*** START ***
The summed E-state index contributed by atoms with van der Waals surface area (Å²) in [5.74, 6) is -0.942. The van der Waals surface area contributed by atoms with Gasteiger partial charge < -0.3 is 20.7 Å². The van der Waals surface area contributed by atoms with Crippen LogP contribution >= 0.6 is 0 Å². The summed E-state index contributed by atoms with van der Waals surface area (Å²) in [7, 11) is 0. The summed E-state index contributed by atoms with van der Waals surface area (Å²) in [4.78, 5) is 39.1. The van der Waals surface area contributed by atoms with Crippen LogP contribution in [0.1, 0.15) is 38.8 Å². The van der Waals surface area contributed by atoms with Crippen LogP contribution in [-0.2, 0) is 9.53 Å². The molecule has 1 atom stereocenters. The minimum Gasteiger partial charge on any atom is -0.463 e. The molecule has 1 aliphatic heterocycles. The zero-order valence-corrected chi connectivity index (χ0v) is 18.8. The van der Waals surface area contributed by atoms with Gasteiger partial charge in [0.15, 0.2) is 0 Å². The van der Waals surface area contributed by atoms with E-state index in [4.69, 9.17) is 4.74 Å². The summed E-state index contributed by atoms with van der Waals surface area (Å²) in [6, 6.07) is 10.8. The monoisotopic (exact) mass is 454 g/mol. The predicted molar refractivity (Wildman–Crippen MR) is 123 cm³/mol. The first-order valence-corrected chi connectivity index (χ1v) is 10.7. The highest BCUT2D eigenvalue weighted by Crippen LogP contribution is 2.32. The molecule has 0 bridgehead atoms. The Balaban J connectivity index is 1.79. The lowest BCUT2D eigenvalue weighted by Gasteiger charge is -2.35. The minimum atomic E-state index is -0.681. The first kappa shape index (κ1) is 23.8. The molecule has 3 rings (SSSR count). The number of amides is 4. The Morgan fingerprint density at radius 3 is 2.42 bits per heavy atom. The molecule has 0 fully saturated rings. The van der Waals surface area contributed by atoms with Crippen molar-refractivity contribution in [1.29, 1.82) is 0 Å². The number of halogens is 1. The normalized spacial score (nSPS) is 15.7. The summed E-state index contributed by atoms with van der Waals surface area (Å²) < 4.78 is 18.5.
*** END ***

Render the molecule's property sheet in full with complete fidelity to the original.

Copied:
The summed E-state index contributed by atoms with van der Waals surface area (Å²) in [5.74, 6) is -0.942. The van der Waals surface area contributed by atoms with Gasteiger partial charge < -0.3 is 20.7 Å². The van der Waals surface area contributed by atoms with Crippen LogP contribution >= 0.6 is 0 Å². The summed E-state index contributed by atoms with van der Waals surface area (Å²) in [7, 11) is 0. The summed E-state index contributed by atoms with van der Waals surface area (Å²) in [4.78, 5) is 39.1. The van der Waals surface area contributed by atoms with Crippen LogP contribution in [0.1, 0.15) is 38.8 Å². The van der Waals surface area contributed by atoms with Crippen LogP contribution in [-0.2, 0) is 9.53 Å². The molecule has 1 atom stereocenters. The minimum Gasteiger partial charge on any atom is -0.463 e. The molecule has 1 aliphatic heterocycles. The zero-order valence-corrected chi connectivity index (χ0v) is 18.8. The van der Waals surface area contributed by atoms with Gasteiger partial charge in [0.15, 0.2) is 0 Å². The van der Waals surface area contributed by atoms with E-state index in [4.69, 9.17) is 4.74 Å². The summed E-state index contributed by atoms with van der Waals surface area (Å²) in [6, 6.07) is 10.8. The monoisotopic (exact) mass is 454 g/mol. The predicted molar refractivity (Wildman–Crippen MR) is 123 cm³/mol. The first-order valence-corrected chi connectivity index (χ1v) is 10.7. The highest BCUT2D eigenvalue weighted by Crippen LogP contribution is 2.32. The molecule has 0 bridgehead atoms. The Balaban J connectivity index is 1.79. The lowest BCUT2D eigenvalue weighted by Gasteiger charge is -2.35. The minimum atomic E-state index is -0.681. The first kappa shape index (κ1) is 23.8. The molecule has 3 rings (SSSR count). The number of amides is 4. The Morgan fingerprint density at radius 3 is 2.42 bits per heavy atom. The molecule has 0 fully saturated rings. The van der Waals surface area contributed by atoms with Crippen molar-refractivity contribution in [1.29, 1.82) is 0 Å². The number of halogens is 1. The normalized spacial score (nSPS) is 15.7. The summed E-state index contributed by atoms with van der Waals surface area (Å²) < 4.78 is 18.5.